Options trading in 4 levels of complexity explained

With options trading, brokers quantify different levels of risk exposure for different types of options play and traders must be approved for each level. The level is based on the risk the broker is exposed to with potential open uncovered short options. The options trader must have matching coverage to limit losses from one of his short option contracts or have the money in his account to buy the stock if it goes in the money.

If an options trader does not have enough capital to execute an option contract at expiration or the shares of a stock that is called or bet on them, then the broker must step in to complete the market transaction. Brokers want to limit their own risk and leave the risk primarily to the options trader.

Approvals for different options trading levels are usually based on the trader’s experience in the markets, their account size, and time spent with the broker as a client.

Level 1: Selling options on equity positions

The first level of options trading involves selling an option premium on existing stocks on an existing position. These options games pose no risk to the broker as they are hedged by stocks. In the worst case, short options go into the money at expiration and the stock is called by the option seller.

These are income-generating strategies for stock traders who also want to sell options on their positions. These games can cap the upside profits for a stock trade or investment, but they can also create profits when they fail to enter the money before expiration. The risk on these options games is in the position of the stock moving against the trader, the option premium will help reduce some of these losses when they occur.

Level 2: Purchase of option contracts (or shares with puts)

Level 2 options trading is simply buying option contracts limiting the risk of a trade to the price paid for the option contract. The maximum a long options trader can lose is the cost of the contract, so the maximum risk is set at entry. The danger with options versus stocks is that options can be all or nothing bets and can expire worthless or lose a large percentage of value like 50% or more with a large contrary move against the option buyer. . However, all risk is on the options trader and none on the options broker with long option positions.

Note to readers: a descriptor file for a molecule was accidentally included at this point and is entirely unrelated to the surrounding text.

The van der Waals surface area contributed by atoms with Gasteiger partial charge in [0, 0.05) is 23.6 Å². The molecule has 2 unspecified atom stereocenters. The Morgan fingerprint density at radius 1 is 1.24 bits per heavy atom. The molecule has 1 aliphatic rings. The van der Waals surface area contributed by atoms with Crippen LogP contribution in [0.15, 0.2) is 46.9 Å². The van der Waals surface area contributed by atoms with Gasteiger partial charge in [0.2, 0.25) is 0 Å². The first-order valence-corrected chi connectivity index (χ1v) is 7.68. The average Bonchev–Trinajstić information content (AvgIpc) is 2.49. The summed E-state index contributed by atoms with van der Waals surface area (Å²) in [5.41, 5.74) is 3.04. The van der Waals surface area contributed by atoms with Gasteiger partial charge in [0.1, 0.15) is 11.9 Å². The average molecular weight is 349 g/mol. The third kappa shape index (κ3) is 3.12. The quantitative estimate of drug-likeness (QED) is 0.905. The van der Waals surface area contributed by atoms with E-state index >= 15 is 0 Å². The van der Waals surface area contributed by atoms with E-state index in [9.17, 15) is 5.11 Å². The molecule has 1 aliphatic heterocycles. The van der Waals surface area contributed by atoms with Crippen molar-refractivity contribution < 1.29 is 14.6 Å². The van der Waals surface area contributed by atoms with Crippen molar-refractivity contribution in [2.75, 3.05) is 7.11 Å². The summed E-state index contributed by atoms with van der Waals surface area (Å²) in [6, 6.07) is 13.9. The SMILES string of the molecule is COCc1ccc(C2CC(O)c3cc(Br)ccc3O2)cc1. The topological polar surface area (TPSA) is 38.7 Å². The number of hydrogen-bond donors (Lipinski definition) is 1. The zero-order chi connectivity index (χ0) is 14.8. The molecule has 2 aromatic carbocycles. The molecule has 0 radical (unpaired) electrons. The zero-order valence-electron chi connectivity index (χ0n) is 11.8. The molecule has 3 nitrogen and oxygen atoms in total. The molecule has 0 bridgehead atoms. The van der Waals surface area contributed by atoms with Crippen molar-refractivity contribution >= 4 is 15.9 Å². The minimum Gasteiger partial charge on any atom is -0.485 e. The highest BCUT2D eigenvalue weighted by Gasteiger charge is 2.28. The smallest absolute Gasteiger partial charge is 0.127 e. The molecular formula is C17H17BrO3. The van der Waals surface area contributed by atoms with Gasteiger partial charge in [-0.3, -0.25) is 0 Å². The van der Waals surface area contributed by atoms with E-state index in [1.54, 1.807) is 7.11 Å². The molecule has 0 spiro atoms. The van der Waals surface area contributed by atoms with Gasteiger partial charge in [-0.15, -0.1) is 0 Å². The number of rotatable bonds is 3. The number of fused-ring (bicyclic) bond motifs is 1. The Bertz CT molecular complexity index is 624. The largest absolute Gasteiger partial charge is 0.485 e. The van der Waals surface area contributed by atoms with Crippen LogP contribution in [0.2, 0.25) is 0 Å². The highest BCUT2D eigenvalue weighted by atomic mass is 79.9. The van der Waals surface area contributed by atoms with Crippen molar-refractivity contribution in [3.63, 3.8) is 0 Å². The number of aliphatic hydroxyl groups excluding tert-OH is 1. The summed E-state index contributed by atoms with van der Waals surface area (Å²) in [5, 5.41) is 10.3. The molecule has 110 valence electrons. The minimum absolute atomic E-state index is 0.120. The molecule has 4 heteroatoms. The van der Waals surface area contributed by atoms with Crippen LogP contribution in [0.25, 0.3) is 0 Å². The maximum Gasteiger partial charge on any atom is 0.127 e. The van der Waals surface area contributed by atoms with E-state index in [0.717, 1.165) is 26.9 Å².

The only exception to this level with short options is the guaranteed cash put. A cash secured put option is a short option that is opened at a strike price where the options trader wants to buy stock and has the capital in their account to make the purchase. The option seller takes the risk of having the stock placed on him at expiration. The option writer hedges his short put option with capital equal to the stock purchase at the strike price. In the worst case, the option seller can buy the stock at the price he wanted, but it continues to fall, causing him to buy at a loss.

Level 3: Multi-leg options strategies

Level 3 allows options traders to take multiple sets of options on their legs and create more complex strategies like spreads, iron condors and iron butterflies as examples.

Spreads and more complex multi-leg options strategies require experience in options trading as well as an in-depth knowledge of how the option pricing model works and what affects option price movements. Level 3 options trading requires more capital for margin and the use of option hedges. Level 3 approves options traders for the margin to be used on their trades.

Allowing traders to use margin in their options trading account can increase the risk on the options broker. So, the approval barrier for Tier 3 requires verification and approval before margin is granted. The brokerage reviews their past options trades, years of experience, and gives them a survey to complete. Brokers also have a minimum capital requirement for all accounts that wish to qualify for Tier 3 options trading.

Level 4: naked options

Level 4 options involve selling short option contracts without hedging. Naked contracts are sold without corresponding option coverage to limit losses or the actions underlying the position. Short options contracts can generate 100% profit on the contract premium if they expire out of the money, but they can also result in unlimited losses if the underlying stock has a huge move against the issuer. of the option.

Level 4 options trading is only approved for the most experienced people in the market with long track records and high net worth. The risk of a naked option is both on the seller of the option who would have to add money for margin calls and if the trader couldn’t cover it the broker would have to settle with the clearing house of the options. options. If the broker was unable to settle, the options clearinghouse would have to settle accounts with the long options traders on the other side of the trade.

Naked options games have led to the ruin of many legendary options traders, money managers and hedge funds. Extreme risk events can take markets to price levels far beyond anyone thought possible. With no coverage in place, the losses can quickly be staggering, even exceeding their account value or, in extreme cases, their entire net worth.

It is crucial for options traders to understand the risk involved in options trading at all levels and plan accordingly. Options traders should be experts in the Black-Scholes options pricing model and position sizing to avoid the risk of ruin before beginning to trade options. The options market offers huge opportunities, but traders must manage risk in their quest for profits.

Image created by Holly Burns

Sharon D. Cole